The release of the documents coincides with the commemoration of the 75th anniversary of the Katyn massacre, Friday.
The documents, dated between 1942 and 1980, were found in the British National Archives.
A great part of the materials are archival documents which illustrate the way in which London treated the event, with papers made available from a number of ministries, including the War Office, Foreign Office (later the Foreign and Commonwealth Office), CGHQ, Special Operations Executive, the PM’s Office as well as the Lord Cancellor’s Office.
Apart from British documents, there are are also a number of Polish and American note, letters, and memorandums which were sent to the British authorities in London.
Additional German materials from World War II, which were seized by the British secret services during the war or taken into possession following it, have also been released.
The documents were successively declassified and made available to historians and reserachers, with the majority made available in the 1970s, with later archival material dating from the 1980-1 released into the public domain at the end of 2014.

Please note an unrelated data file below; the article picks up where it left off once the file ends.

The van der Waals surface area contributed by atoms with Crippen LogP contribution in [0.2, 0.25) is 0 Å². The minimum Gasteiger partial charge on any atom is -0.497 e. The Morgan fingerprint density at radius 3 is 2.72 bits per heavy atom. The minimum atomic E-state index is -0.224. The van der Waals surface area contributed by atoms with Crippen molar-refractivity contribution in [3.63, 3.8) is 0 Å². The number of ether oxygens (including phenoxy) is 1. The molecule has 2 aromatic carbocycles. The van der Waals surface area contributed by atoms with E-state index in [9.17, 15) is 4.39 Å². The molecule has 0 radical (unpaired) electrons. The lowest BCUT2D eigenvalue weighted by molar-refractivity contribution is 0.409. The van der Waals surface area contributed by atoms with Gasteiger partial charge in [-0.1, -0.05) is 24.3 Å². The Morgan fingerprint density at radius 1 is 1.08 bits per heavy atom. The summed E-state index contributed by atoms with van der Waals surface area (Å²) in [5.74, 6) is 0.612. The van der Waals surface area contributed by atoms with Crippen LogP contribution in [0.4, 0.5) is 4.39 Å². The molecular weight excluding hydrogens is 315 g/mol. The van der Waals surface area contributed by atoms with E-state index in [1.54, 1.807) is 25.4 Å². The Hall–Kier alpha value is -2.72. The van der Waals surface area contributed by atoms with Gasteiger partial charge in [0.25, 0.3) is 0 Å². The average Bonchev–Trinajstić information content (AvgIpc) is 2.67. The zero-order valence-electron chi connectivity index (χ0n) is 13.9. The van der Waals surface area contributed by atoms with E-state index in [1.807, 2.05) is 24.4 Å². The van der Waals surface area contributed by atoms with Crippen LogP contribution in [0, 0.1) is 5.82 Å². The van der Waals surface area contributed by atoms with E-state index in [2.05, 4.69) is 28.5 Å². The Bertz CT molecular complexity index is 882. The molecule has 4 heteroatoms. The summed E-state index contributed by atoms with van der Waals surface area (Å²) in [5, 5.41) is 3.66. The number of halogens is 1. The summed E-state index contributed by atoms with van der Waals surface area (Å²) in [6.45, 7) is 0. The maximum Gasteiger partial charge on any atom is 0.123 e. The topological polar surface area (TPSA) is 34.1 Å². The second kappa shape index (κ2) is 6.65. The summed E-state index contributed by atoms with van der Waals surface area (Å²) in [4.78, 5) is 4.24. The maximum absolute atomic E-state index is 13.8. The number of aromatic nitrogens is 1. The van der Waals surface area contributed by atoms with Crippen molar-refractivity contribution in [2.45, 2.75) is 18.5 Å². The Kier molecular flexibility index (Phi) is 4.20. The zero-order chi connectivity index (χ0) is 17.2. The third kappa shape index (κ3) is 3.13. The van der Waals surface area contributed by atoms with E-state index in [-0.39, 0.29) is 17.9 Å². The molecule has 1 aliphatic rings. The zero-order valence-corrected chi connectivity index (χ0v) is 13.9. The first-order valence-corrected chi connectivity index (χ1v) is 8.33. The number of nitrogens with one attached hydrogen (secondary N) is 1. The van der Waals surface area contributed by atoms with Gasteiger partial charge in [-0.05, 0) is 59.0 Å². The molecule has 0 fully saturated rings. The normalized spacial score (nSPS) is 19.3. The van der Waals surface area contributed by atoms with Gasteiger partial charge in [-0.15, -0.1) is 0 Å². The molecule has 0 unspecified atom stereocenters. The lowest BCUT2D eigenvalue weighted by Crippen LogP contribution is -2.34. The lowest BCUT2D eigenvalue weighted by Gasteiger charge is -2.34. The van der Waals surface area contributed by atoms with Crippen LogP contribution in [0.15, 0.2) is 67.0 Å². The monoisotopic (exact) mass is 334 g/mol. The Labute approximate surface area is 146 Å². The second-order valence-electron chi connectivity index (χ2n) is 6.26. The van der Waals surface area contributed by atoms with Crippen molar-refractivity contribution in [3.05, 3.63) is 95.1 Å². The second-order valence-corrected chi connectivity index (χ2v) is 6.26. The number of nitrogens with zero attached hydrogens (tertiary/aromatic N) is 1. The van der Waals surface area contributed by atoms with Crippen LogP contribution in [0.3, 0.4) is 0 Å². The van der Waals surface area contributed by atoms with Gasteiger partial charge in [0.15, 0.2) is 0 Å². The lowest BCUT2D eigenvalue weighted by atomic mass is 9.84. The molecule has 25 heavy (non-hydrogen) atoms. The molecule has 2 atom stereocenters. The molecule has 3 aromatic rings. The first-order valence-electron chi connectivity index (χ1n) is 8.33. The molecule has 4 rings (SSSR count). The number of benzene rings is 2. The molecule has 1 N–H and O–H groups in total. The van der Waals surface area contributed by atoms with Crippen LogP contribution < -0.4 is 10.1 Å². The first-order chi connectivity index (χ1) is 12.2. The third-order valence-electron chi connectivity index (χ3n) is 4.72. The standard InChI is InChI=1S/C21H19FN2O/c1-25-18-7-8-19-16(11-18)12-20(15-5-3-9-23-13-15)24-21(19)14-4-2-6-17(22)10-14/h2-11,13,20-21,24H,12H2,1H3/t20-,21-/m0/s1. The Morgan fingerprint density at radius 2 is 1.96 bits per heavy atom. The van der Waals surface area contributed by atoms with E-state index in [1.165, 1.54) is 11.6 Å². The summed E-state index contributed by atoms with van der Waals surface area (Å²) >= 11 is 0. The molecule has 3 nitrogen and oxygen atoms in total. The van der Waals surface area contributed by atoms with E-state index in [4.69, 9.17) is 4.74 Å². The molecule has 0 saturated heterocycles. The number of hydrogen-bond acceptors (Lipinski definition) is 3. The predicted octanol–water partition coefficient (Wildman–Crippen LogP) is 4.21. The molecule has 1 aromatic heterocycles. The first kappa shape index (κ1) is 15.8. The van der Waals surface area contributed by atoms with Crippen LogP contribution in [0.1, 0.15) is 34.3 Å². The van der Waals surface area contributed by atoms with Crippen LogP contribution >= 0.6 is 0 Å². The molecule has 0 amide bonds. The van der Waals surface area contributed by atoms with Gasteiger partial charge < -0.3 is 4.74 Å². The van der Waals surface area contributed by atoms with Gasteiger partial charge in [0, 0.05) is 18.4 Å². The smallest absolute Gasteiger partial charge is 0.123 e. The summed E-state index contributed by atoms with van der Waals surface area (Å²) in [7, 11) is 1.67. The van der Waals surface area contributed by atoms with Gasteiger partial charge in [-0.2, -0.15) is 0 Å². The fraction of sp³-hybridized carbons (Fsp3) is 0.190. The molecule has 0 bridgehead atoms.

The documents present the way in which successive British governments treated the Katyn massacre.
As early as 1944, a letter from then-Prime Minister Winston Churchill to Sir Owen O’Malley – a British diplomat and liason officer between the government in London and the Polish government-in-exile – tells him to secretly acknowledge the findings of Soviet investigations of the Katyn massacre from the so-called Burdenko Commission.
O’Malley had previously deducted that the Soviets were to blame for the crime, yet after reading O’Malley’s report on the matter, British and American authorities classified the document, with it seeing the light of day in the early 1970s.
Katyn memorial in London causing a stir
Other documents pertain to the construction of a memorial which was unveiled on 18 September 1976 at the Gunnersbury cemetery in west London.
Archival material shows that the British government of the time was not keen on the memorial and for years hampered efforts for its construction. Only after councillors of the Royal London Borough of Kensington and Chelsea – which manages the cemetery – approved the memorial, was its construction made possible.
However, while the memorial’s unveiling was a groundbreaking event for the Polish diaspora, noone from the British authorities attended the ceremony, possibly feeling the pressure from the Soviet and Polish embassies in London. (jb)
A list of the documents can be found at the Foreign Ministry website here. [in Polish, we will provide a link to the documents in English if/when made available.]